List of Marilyns in the British Isles

From Wikipedia, the free encyclopedia
Jump to navigation Jump to search
Map of Marilyns.png
Map of Marilyns in the British Isles
Highest point
Elevation no requirement
Prominence over 150 m (492 ft)

A Marilyn is defined as a mountain or hill in the United Kingdom, Republic of Ireland or Isle of Man with a topographic prominence of at least 150 metres (492 ft), regardless of absolute height or other merit (e.g. topographic isolation, as used in Munros). By October 2018, there were 2,011 Marilyns in the British Isles, and outside of the Munros (and Furths), are one of the most popular lists for peak-baggers. In 1992, the Marilyn became the first Britsh Isles classification to rely solely on prominence, and it has since been followed by several others, including the P600s or "Majors", and the TuMPS, and HuMPS.


The first list of Marilyns was compiled by Alan Dawson in his 1992 book The Relative Hills of Britain.[1] The list was extended into Ireland by Clem Clements in a booklet, The Hewitts and Marilyns of Ireland.[2] The name Marilyn was coined by Dawson as a punning contrast to the Munro definition of Scottish mountains above 3,000 feet (914.4 m), but which has no explicit prominence threshold, being homophonous with (Marilyn) Monroe. Dawson's focus on prominence was consistent with what the UIAA were doing at the same time with international peak classification.[3]

The Marilyn was the first of many subsequent British Isles mountain classifications which rely solely on prominence. In 2004-06, Dawson, Rob Woodall, and Jonathan de Ferranti proposed the P600, mountains with a prominence over 600 metres (2,000 feet), also called "Majors". In 2007-10, Mark Jackson, in his book "More Relative Hills of Britain", introduced HuMPs, prominence over 100 metres (330 feet), and TuMPs, prominence over 30 metres (98 feet).[4]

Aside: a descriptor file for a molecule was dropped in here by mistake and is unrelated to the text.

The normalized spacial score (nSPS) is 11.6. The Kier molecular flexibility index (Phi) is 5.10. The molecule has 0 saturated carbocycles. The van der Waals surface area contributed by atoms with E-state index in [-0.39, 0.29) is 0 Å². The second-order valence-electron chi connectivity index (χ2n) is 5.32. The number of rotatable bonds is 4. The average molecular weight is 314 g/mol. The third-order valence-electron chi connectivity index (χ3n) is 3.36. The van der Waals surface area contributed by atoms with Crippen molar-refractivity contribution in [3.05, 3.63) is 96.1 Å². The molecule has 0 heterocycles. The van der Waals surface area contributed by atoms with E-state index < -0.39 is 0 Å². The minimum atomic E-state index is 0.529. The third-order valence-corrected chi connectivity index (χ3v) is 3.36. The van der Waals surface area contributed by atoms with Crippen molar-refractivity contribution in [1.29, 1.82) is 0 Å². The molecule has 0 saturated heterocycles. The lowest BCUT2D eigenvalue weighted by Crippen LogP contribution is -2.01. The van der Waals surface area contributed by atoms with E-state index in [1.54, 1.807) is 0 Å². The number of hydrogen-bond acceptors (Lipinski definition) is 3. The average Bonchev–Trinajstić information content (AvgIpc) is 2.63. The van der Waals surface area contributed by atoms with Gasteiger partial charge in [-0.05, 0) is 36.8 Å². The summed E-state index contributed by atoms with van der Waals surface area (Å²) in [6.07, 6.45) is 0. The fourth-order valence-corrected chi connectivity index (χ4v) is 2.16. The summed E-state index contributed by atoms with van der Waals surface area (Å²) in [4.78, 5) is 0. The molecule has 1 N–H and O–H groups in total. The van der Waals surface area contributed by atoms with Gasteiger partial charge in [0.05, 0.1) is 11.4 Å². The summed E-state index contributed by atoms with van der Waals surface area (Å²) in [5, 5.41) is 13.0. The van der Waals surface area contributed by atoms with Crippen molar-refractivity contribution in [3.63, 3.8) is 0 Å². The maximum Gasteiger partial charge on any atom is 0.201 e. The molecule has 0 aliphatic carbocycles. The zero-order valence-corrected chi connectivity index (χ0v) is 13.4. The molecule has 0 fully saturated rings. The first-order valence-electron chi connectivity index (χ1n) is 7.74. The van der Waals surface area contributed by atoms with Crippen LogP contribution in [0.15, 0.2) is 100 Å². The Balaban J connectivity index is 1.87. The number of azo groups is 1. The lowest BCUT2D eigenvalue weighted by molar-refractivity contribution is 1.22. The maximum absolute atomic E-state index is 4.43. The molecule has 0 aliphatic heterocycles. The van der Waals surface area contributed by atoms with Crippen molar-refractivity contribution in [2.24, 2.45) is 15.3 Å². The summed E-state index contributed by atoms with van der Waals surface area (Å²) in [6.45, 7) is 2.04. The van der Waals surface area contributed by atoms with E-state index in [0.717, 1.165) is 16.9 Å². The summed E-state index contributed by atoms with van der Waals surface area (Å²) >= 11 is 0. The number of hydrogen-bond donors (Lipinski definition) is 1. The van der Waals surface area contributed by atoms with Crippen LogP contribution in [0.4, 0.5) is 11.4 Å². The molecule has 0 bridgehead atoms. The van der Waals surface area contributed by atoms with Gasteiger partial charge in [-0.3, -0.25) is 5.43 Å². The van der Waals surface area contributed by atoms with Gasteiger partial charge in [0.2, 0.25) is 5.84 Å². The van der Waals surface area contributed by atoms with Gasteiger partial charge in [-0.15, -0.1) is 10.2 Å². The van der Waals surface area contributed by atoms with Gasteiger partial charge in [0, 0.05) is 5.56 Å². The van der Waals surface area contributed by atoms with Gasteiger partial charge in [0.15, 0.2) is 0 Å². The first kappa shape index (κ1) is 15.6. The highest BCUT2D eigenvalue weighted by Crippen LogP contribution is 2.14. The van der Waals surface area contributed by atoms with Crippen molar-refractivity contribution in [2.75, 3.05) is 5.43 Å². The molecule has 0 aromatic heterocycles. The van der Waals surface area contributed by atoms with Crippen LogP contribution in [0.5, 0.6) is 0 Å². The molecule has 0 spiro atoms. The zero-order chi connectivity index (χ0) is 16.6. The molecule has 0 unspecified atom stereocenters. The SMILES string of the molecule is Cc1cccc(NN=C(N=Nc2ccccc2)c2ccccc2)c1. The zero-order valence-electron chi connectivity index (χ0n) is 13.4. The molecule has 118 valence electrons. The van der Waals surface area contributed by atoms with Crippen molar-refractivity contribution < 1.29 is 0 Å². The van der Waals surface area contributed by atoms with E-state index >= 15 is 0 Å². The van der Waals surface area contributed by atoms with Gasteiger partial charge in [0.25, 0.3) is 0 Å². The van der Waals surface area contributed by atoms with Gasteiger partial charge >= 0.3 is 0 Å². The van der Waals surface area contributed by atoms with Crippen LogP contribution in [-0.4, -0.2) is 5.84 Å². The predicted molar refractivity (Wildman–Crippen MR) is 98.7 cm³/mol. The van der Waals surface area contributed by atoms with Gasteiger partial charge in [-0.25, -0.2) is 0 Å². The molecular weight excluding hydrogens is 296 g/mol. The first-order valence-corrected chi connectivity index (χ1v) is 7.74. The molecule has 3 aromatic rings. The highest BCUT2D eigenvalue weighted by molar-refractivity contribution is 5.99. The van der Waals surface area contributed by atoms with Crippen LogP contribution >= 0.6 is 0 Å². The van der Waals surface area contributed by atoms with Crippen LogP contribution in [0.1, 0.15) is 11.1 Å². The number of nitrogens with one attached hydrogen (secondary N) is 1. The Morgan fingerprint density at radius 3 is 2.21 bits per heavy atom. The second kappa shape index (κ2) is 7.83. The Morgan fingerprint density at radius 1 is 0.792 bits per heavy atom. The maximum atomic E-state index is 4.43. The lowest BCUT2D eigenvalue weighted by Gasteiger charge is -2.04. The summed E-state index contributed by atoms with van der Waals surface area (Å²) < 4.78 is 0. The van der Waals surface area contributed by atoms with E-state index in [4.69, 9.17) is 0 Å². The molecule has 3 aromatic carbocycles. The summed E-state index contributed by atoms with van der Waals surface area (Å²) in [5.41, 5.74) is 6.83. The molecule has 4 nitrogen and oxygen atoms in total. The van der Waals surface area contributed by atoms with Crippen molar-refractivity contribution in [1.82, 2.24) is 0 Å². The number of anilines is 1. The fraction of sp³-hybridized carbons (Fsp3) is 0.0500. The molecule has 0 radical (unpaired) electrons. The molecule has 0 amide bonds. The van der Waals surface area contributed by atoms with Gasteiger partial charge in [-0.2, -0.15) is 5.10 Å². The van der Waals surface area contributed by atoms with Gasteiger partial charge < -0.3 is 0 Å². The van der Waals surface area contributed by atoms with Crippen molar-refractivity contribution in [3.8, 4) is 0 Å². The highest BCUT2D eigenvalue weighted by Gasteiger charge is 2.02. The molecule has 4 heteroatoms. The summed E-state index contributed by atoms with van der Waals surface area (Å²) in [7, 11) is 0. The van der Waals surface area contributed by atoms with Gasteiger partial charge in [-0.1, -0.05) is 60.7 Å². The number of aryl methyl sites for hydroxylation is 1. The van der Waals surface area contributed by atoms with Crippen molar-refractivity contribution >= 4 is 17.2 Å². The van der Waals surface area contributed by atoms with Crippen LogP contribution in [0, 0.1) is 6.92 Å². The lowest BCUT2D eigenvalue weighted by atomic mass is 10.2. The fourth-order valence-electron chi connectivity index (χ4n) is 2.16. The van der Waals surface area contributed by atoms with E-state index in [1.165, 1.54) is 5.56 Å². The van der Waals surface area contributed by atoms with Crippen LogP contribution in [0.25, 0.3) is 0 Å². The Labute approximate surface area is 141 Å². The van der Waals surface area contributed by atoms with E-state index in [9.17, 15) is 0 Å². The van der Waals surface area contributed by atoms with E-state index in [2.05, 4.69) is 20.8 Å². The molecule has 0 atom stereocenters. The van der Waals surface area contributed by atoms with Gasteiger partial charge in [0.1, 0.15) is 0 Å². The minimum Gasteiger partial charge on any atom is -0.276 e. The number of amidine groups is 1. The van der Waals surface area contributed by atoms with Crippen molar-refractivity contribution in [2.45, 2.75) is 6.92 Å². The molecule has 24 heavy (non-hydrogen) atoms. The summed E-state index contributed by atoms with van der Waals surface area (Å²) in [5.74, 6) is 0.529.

These classifications are related, with P600s being a sub-set of Marilyns, which are themselves a sub-set of HuMPs, and which are themselves a sub-set of TuMPs, the broadest classification of a mountain or hill in the British Isles.

Topographic prominence is a far more difficult metric to estimate than simple topographic elevation (or height), requiring surveys of each contour line around a peak.[5] Tables of Marilyns are therefore subject to being revised over time, and any table of Marilyns should be referenced to the date it was created.

Drawbacks of prominence[edit]

Although many of the islands' largest hills including Ben Nevis, Carrantuohill, Scafell Pike and Snowdon are Marilyns, many other large hills such as Cairn Gorm, a number of other Munros, and other well-known hills such as Bowfell, the Langdale Pikes and Carnedd Dafydd, are not Marilyns because they do not have sufficient height relative to the surrounding terrain. However, some lower hills such as Seatallan and Watch Hill on the edges of Lakeland and the Long Mynd in Shropshire do qualify because of their isolation from higher hills. Not all of the Marilyns are even hills in the usual sense: one, the highest point of the Weald, lies within the East Sussex town of Crowborough, whilst the top of the Yorkshire Wolds, Bishop Wilton Wold, lies alongside the A166 road. At the other extreme are Stac Lee and Stac an Armin, the two highest sea stacks in the British Isles, in the St Kilda archipelago, over 81 miles (130 km) west of the Scottish mainland. Arnside Knott was added to the list in 2005: at 159 metres (522 ft) it is the smallest of the Marilyns.[6]